At first, CACI International only wanted to give a small picture of what it found last year in the acquisition of open source intelligence company Bluestone Analytics (alongside a much more secretive second purchase).
But the US government has more data to work with than any other enterprise, plus the goal of making the job of a data analysts as straight-forward as possible, which brings back the value of the Bluestone acquisition. It was one of 190 deals that closed during 2021.
To start our conversation about Bluestone, CACI Chief Technology Officer Glenn Kurowski told me that “customers are drowning in data” and described them as constantly searching for information in a “field of haystacks.”
Kurowski compared the conversations analysts have around data to the way people talk about plumbing.
“An analyst doesn’t really care about how things work under the covers, they don’t care about plumbing, they care about getting their job done,” he said.
Reston, Virginia-headquartered CACI’s process for creating tools has analysts in the development and feedback cycles so they have direct input in that outcome, Kurowski added.
In other words, this mantra Kurowski offered as the way CACI thinks: “For the analyst, by the analyst.”
The way analysts are brought into the development fold also is an example of where CACI has sought to present itself in the market as offering a blend of technology and expertise, he said.
CACI focuses much of its strategy regarding acquisitions on companies that can provide both the tools and mission knowledge, which is what led them to Bluestone Analytics.
Working in the tradecraft of intelligence analysis means CACI “is in a lot of places,” Kurowski said, and thus he and his co-workers “heard about (Bluestone) by the word of mouth.”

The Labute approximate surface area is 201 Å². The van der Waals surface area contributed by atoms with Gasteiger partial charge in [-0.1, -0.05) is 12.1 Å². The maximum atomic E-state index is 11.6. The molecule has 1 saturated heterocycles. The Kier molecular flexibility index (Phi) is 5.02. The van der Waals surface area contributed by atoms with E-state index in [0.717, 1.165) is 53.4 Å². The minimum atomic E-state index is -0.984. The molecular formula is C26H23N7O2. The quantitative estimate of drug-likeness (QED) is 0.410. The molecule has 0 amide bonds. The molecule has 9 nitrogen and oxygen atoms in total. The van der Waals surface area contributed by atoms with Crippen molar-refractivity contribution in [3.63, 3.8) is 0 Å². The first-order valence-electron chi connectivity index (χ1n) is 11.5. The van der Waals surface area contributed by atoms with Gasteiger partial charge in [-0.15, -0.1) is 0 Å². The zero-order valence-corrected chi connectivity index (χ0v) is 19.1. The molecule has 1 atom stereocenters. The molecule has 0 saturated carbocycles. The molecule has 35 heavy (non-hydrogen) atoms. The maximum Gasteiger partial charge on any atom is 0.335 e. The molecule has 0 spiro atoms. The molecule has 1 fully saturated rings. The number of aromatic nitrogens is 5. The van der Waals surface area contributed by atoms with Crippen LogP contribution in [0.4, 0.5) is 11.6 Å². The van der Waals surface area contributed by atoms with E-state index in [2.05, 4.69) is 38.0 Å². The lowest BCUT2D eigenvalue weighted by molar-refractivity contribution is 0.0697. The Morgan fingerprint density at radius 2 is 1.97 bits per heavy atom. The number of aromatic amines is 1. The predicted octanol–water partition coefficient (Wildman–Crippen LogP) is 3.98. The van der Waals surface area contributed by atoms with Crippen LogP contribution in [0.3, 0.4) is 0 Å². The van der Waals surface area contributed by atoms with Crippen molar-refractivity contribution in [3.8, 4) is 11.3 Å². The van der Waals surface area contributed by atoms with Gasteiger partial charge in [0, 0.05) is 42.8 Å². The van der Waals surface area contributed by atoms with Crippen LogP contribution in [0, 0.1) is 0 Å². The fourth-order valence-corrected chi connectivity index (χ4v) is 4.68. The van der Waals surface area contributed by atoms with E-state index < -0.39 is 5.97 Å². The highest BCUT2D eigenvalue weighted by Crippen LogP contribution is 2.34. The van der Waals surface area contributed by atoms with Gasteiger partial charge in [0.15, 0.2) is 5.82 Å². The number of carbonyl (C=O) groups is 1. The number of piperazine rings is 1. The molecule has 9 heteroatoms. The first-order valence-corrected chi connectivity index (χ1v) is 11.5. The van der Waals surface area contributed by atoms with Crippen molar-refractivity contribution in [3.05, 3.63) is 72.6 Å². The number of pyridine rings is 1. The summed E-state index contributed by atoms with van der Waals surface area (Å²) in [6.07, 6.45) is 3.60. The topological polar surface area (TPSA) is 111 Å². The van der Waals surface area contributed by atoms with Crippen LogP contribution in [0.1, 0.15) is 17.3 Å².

Based on our conversation, it sounded like an easy decision for CACI to move on working with and later acquiring Bluestone.
“That is the perfect way: you see a gap in what the government needs, you hear of something that completely fits your culture of liberated data and the ‘for the analyst by the analyst’ outcome,” Kurowski said.
Then there is the aspect of finding data on the Dark Web, through which users of private computer networks can communicate and conduct business anonymously with a lower probability of putting identifying information out there.
People living in oppressed countries communicate via Dark Web networks away from government monitoring, but the criminal underworld also uses the Dark Web for their own purposes.
Needless to say: it is difficult for anybody, let alone those in government, to navigate Dark Web networks safely without the needed security tools in place. The Dark Web also presents its own challenges with data collection given the focus on privacy and encryption.
Bluestone Analytics designs its software to help users in the national security, intelligence and law enforcement see what is going on in the Dark Web and identify threat actors via the built-in constant data collection process.
The context of law enforcement sees that customer base use the Bluestone Analytics suite as a crimefighting tool, Kurowski said.
“If they can get the information in a safe way, they can use that in terms of prosecuting” that activity and perhaps even the money behind it, Kurowski added.
Continually iterating those types of tools used by the analysts, which also relies on cloud computing environments to make them scalable, also leads into a second concept Kurowski brought up.
“It’s why we call it ‘data at scale:’ we’re liberating the data, putting into software-as-a-service on things that are very scalable and developing it for outcomes,” Kurowski said.